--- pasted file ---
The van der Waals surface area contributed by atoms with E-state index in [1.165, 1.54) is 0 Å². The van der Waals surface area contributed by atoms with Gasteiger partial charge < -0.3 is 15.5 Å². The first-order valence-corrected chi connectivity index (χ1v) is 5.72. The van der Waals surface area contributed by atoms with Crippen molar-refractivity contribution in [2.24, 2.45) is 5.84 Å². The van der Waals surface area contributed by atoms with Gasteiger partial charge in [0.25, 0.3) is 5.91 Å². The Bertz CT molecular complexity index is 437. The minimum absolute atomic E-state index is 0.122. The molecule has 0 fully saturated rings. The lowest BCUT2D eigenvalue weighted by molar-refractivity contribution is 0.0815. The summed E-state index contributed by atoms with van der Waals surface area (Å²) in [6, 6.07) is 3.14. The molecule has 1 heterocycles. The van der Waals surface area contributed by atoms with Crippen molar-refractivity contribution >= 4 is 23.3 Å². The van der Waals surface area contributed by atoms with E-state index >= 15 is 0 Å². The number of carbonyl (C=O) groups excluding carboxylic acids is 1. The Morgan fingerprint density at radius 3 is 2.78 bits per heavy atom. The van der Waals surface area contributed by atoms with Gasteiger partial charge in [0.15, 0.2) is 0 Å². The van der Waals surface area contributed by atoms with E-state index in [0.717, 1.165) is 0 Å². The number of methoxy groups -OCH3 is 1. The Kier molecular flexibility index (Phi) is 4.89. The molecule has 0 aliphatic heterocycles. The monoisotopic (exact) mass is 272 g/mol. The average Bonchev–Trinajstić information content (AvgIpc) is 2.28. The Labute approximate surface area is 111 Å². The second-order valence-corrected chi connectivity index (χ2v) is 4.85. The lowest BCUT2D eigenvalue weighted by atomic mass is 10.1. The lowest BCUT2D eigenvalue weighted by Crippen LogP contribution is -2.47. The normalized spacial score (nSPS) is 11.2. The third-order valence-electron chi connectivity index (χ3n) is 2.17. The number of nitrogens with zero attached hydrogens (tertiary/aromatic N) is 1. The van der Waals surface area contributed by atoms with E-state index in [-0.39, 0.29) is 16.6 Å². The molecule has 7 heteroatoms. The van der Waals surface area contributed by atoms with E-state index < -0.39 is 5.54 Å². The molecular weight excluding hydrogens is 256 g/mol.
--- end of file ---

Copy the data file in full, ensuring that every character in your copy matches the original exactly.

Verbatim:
The van der Waals surface area contributed by atoms with E-state index in [1.165, 1.54) is 0 Å². The van der Waals surface area contributed by atoms with Gasteiger partial charge < -0.3 is 15.5 Å². The first-order valence-corrected chi connectivity index (χ1v) is 5.72. The van der Waals surface area contributed by atoms with Crippen molar-refractivity contribution in [2.24, 2.45) is 5.84 Å². The van der Waals surface area contributed by atoms with Gasteiger partial charge in [0.25, 0.3) is 5.91 Å². The Bertz CT molecular complexity index is 437. The minimum absolute atomic E-state index is 0.122. The molecule has 0 fully saturated rings. The lowest BCUT2D eigenvalue weighted by molar-refractivity contribution is 0.0815. The summed E-state index contributed by atoms with van der Waals surface area (Å²) in [6, 6.07) is 3.14. The molecule has 1 heterocycles. The van der Waals surface area contributed by atoms with Crippen molar-refractivity contribution >= 4 is 23.3 Å². The van der Waals surface area contributed by atoms with E-state index >= 15 is 0 Å². The number of carbonyl (C=O) groups excluding carboxylic acids is 1. The Morgan fingerprint density at radius 3 is 2.78 bits per heavy atom. The van der Waals surface area contributed by atoms with Gasteiger partial charge in [0.15, 0.2) is 0 Å². The van der Waals surface area contributed by atoms with E-state index in [0.717, 1.165) is 0 Å². The number of methoxy groups -OCH3 is 1. The Kier molecular flexibility index (Phi) is 4.89. The molecule has 0 aliphatic heterocycles. The monoisotopic (exact) mass is 272 g/mol. The average Bonchev–Trinajstić information content (AvgIpc) is 2.28. The Labute approximate surface area is 111 Å². The second-order valence-corrected chi connectivity index (χ2v) is 4.85. The lowest BCUT2D eigenvalue weighted by atomic mass is 10.1. The lowest BCUT2D eigenvalue weighted by Crippen LogP contribution is -2.47. The normalized spacial score (nSPS) is 11.2. The third-order valence-electron chi connectivity index (χ3n) is 2.17. The number of nitrogens with zero attached hydrogens (tertiary/aromatic N) is 1. The van der Waals surface area contributed by atoms with E-state index in [-0.39, 0.29) is 16.6 Å². The molecule has 7 heteroatoms. The van der Waals surface area contributed by atoms with E-state index < -0.39 is 5.54 Å². The molecular weight excluding hydrogens is 256 g/mol.